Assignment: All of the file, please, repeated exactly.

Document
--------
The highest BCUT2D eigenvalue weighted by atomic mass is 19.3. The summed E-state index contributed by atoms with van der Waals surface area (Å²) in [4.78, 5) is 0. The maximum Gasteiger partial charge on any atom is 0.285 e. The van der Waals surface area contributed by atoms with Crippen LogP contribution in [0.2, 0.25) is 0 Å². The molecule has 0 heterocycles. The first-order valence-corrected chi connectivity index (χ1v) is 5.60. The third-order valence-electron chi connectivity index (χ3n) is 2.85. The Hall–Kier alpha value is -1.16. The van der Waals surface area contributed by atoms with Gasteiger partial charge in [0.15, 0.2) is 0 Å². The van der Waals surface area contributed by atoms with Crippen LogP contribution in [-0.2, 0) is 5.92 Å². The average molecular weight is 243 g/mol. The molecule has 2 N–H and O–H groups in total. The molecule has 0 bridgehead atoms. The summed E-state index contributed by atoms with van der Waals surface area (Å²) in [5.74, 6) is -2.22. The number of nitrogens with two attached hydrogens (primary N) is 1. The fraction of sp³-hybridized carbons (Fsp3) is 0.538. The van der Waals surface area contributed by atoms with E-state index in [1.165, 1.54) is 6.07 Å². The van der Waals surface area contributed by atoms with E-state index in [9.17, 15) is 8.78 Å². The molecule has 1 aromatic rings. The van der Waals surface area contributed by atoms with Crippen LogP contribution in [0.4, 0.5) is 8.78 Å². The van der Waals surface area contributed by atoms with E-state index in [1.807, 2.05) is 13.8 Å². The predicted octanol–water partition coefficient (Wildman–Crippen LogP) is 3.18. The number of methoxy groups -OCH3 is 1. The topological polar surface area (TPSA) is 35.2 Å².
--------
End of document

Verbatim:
The highest BCUT2D eigenvalue weighted by atomic mass is 19.3. The summed E-state index contributed by atoms with van der Waals surface area (Å²) in [4.78, 5) is 0. The maximum Gasteiger partial charge on any atom is 0.285 e. The van der Waals surface area contributed by atoms with Crippen LogP contribution in [0.2, 0.25) is 0 Å². The molecule has 0 heterocycles. The first-order valence-corrected chi connectivity index (χ1v) is 5.60. The third-order valence-electron chi connectivity index (χ3n) is 2.85. The Hall–Kier alpha value is -1.16. The van der Waals surface area contributed by atoms with Gasteiger partial charge in [0.15, 0.2) is 0 Å². The van der Waals surface area contributed by atoms with Crippen LogP contribution in [-0.2, 0) is 5.92 Å². The average molecular weight is 243 g/mol. The molecule has 2 N–H and O–H groups in total. The molecule has 0 bridgehead atoms. The summed E-state index contributed by atoms with van der Waals surface area (Å²) in [5.74, 6) is -2.22. The number of nitrogens with two attached hydrogens (primary N) is 1. The fraction of sp³-hybridized carbons (Fsp3) is 0.538. The van der Waals surface area contributed by atoms with E-state index in [1.165, 1.54) is 6.07 Å². The van der Waals surface area contributed by atoms with E-state index in [9.17, 15) is 8.78 Å². The molecule has 1 aromatic rings. The van der Waals surface area contributed by atoms with Crippen LogP contribution in [0.4, 0.5) is 8.78 Å². The van der Waals surface area contributed by atoms with E-state index in [1.807, 2.05) is 13.8 Å². The predicted octanol–water partition coefficient (Wildman–Crippen LogP) is 3.18. The number of methoxy groups -OCH3 is 1. The topological polar surface area (TPSA) is 35.2 Å².